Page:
There are many different species of trout found in the different parts of North America, these species include rainbow, spotted, lake trout, brown trout and many others both living in fresh and salt water. Fishing for brown trout is a great way to spend a sunny afternoon on the boat or from shore, it’s time to load up the tackle box with the proper fishing gear and see how many of these different species you can catch.
Brown trout live in smaller bodies of freshwater, adult brown trout have a brown or olive-black back, with lighter side colorings and a white belly. The maximum weight of these species is up to 44 pounds however this is only in larger bodies of water. These species tend to live a long time, an average of 10-12 years and it’s been reported that some live up to 18 years. Younger brown trout feed on insects primarily, an older brown trout feeds on bigger fish including whitefish, suckers, shad, and even other trout.
Using a lighter line when fishing for brown trout creates less friction with the water and slices through so that your line goes down to the bottom without having lots of line out. It is important to use a smaller lure because these fish are not a very big species and you want to choose a lure that will attract their attention. By using a lighter line and a smaller lure it will allow anglers to cast deeper into the water where these brown trout live during the summer months. Brown trout live in the deeper and cooler areas and depending on the season they swim deeper into the river or lake. Just after the ice melts they are about 10ft from the surface, mid spring they will be about 35 to 45 feet deep and in summer about 50ft to 60ft deep.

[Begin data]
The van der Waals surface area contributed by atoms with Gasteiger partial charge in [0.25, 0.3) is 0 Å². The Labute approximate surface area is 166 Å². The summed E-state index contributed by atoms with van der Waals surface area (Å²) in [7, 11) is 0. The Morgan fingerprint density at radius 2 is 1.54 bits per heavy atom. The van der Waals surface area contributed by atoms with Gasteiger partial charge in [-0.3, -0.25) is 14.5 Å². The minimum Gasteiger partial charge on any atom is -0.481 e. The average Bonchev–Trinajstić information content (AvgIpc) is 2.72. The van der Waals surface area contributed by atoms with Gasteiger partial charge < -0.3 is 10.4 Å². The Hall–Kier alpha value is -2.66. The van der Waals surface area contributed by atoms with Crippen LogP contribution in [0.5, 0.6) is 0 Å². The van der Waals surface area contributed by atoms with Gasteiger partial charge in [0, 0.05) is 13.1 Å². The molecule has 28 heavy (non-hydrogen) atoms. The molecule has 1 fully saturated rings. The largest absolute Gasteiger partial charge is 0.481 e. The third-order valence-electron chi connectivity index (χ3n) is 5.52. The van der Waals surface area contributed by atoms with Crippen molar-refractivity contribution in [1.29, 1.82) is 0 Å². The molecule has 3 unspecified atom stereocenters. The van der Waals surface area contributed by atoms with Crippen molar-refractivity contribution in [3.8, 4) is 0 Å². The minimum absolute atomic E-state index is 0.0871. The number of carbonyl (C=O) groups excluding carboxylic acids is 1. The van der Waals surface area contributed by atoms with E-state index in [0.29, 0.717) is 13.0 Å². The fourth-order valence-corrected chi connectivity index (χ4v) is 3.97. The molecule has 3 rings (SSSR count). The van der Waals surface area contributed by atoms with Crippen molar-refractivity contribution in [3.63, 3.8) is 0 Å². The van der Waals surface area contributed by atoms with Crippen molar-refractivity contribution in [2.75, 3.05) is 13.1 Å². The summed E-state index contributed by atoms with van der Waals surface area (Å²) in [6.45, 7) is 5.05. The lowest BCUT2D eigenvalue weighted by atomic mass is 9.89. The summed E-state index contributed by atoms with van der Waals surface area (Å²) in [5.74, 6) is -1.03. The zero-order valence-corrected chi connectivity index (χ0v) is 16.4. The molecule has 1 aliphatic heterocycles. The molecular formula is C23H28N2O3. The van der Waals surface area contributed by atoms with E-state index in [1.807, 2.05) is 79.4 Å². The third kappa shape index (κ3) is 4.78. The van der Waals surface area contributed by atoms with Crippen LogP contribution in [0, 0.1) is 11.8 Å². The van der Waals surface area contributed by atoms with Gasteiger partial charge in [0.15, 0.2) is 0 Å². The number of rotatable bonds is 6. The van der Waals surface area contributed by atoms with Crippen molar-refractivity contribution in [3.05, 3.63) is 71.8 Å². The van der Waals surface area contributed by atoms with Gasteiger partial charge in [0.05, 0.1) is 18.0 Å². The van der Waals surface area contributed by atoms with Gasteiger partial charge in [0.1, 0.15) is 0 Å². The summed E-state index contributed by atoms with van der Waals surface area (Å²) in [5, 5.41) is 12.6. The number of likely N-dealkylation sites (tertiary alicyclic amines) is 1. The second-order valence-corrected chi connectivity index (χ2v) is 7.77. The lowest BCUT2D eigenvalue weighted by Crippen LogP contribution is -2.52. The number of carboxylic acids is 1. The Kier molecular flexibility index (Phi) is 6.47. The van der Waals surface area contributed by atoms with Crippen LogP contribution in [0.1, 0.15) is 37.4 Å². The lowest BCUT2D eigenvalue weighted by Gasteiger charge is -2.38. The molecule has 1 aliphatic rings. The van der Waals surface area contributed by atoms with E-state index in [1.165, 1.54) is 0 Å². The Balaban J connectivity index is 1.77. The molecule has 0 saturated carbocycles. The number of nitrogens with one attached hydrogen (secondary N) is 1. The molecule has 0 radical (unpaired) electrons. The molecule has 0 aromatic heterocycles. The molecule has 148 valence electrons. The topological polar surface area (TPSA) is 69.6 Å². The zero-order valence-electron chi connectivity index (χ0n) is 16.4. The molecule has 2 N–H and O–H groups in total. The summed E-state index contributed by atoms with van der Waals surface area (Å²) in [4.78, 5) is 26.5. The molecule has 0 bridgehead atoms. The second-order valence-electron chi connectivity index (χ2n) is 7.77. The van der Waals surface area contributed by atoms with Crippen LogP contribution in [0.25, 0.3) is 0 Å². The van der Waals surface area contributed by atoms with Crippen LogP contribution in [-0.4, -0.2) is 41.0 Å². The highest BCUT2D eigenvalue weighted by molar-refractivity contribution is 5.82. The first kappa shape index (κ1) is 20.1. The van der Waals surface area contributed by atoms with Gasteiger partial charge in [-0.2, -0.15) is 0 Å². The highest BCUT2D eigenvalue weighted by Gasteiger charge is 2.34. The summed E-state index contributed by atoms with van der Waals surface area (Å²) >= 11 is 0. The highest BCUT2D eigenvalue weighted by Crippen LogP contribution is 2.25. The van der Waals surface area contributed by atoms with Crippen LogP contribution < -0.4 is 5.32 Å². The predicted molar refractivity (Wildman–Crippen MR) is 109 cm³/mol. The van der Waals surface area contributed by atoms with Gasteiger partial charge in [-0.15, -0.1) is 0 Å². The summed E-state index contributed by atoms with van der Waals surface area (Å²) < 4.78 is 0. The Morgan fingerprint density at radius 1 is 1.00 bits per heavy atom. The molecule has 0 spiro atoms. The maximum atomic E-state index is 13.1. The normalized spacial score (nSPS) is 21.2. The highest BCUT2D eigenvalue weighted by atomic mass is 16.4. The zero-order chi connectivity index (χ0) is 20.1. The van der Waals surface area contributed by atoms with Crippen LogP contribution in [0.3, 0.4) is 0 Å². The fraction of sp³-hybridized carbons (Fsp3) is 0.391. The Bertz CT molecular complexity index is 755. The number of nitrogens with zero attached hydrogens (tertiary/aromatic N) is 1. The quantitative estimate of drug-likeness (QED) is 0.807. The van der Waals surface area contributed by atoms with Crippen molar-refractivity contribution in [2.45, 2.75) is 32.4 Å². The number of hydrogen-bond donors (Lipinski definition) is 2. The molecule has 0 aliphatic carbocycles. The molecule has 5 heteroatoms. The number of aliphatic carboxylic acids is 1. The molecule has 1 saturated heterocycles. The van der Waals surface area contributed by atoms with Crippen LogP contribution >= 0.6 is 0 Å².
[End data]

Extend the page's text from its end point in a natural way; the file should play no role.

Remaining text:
There are many way to find out information about the brown trout species including talking to other anglers or watching fishing videos online. With many different locations to find these freshwater fish, it’s time to try your luck and head out for a day on the water this summer.
More exciting fishing news and fishing tips can be found at the 2011 ICAST show.